Network News

X My Profile
View More Activity

Yes, America can regulate its banks

I've called capital requirements the "killer app" for financial regulation, but there's some question as to whether we can run the program. Some think that the international character of the financial market means that an international body -- probably the Basel Committee -- needs to make the call. That's been one of the explanations for the Dodd bill's vague language on capital requirements: There's no sense moving before Basel moves. But if that's true, then the importance of the FinReg proposals in Congress diminishes considerably. Someone else is making the most relevant decisions.

But conversations with financial experts over the past few days have convinced me that capital requirements can indeed be done domestically. "Nothing prevents the United States government from saying that if you want to operate in the country, your leverage needs to be at such-and-such levels," says Luigi Zingales, a professor of finance and entrepreneurship at Chicago University's Booth School of Business. "U.S. banks won’t be thrilled. And it's possible you’ll put companies at a comparative disadvantage. But you can do it."

Richard Carnell, a former assistant secretary for financial institutions at Treasury, is even more blunt. "That's self-serving nonsense," he says. "It's another way of deflecting accountability. So the regulators go into a back room at Basel and come up with something. Then when criticized, they say we’ll work to improve this, but they don’t have to take full responsibility." In fact, this Bloomberg article suggests that American regulators and banks don't always follow Basel regulations anyway, so it's hard to see that committee as a plausible final authority.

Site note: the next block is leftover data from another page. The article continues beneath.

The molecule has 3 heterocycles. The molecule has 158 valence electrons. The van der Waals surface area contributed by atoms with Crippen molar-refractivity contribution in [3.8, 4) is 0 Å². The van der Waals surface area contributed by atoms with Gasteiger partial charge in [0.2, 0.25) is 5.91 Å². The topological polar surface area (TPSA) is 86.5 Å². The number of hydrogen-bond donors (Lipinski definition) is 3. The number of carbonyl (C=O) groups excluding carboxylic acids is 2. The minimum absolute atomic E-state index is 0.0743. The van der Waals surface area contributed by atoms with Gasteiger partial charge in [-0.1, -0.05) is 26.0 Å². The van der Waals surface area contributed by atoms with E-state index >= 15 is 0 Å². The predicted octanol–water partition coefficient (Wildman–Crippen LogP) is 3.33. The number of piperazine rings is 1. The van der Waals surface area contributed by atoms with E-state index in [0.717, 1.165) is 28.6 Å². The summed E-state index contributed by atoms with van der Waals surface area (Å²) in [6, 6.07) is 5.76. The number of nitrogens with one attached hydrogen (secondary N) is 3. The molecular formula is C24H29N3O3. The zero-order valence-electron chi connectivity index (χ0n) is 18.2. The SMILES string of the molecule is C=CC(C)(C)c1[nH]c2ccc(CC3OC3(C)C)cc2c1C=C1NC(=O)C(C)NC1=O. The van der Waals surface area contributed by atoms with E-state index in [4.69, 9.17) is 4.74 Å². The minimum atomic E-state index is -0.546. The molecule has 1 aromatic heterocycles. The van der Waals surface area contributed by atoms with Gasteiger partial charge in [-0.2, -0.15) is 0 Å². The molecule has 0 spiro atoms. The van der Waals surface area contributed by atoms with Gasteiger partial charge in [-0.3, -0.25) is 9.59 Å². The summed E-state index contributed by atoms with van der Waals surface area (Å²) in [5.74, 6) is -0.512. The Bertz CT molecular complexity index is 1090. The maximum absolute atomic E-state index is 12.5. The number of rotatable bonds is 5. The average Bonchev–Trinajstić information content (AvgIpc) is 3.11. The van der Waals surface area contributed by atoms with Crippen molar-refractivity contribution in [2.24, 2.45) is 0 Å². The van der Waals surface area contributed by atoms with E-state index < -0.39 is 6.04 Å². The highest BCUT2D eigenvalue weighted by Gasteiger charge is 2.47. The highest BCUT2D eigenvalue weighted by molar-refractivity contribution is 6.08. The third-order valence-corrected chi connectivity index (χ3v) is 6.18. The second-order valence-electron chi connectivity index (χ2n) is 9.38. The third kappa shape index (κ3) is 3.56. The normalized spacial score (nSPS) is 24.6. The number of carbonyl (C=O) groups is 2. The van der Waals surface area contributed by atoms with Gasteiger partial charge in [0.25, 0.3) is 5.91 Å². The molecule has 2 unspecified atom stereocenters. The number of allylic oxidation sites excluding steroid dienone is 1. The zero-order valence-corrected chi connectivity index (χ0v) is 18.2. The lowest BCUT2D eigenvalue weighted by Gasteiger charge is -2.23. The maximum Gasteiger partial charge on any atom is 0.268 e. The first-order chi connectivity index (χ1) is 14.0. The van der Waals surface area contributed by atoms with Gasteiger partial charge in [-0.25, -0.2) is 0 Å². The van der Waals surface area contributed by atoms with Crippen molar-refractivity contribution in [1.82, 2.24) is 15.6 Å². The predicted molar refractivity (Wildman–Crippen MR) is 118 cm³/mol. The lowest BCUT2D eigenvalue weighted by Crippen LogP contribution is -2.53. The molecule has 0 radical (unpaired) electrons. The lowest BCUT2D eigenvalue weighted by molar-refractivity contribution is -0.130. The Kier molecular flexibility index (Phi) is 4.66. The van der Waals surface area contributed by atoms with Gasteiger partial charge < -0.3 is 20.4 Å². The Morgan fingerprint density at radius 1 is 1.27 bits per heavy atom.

Insofar as there's a downside to setting your capital requirements domestically, it's that you might put your banks at a disadvantage if your regime is a lot stricter than everyone else's. Given the nature of our politics, that's probably not a very likely outcome. So we're back to arguing about the best way to regulate capital requirements, not whether it's possible for us to do so.

By Ezra Klein  |  March 30, 2010; 3:45 PM ET
Categories:  Financial Regulation  
Save & Share:  Send E-mail   Facebook   Twitter   Digg   Yahoo Buzz   Del.icio.us   StumbleUpon   Technorati   Google Buzz   Previous: 'Race to the Top' actually forcing states to run
Next: The cost of reconciliation

Comments

@ ezra: Chicago University's Booth School of Business

This should be University of Chicago's Booth...as an alum I am sure that this is the way they refer to themselves. Chicago University could be mistaken for University of Il Chicago Campus, Chicago State University, etc.

Posted by: srw3 | March 30, 2010 3:52 PM | Report abuse

Not sure why the US can't regulate capital requirements for any firm operating in the US. Europe applies its antitrust regulation to US firms operating there. Famously, the US passed on the merger of two US-based firms, GE and Honeywell, and Europe blocked the deal. Their credible threat was to fine GE/Honeywell very heavily in Europe -- forcing the companies to consider whether they valued selling their products in Europe more than they valued merging. Why couldn't the US tell UBS or Credit Suisse that it will be fined heavily if it operates in the US without obeying US regulations on its world-wide capital structure. We may choose not to do that for any of a number of reasons, but unless treaties foreclose the option for the US, why couldn't we regulate capital structure for any financial firm operating here.

Posted by: Ken36 | March 30, 2010 4:19 PM | Report abuse

Ken36 - We can, but if we do many firms will just move overseas.

The Fin Reg issue is tricky. On the one hand we don't want to have to be bailing out financial institutions every 20 years (Savings and Loan in the 80s and then 2008s mass bailouts). On the other hand we don't want to over-regulate and kill innovation/force firms to move to tax havens.

I'm looking forward to more analysis on this issue.

Posted by: nisleib | March 30, 2010 4:33 PM | Report abuse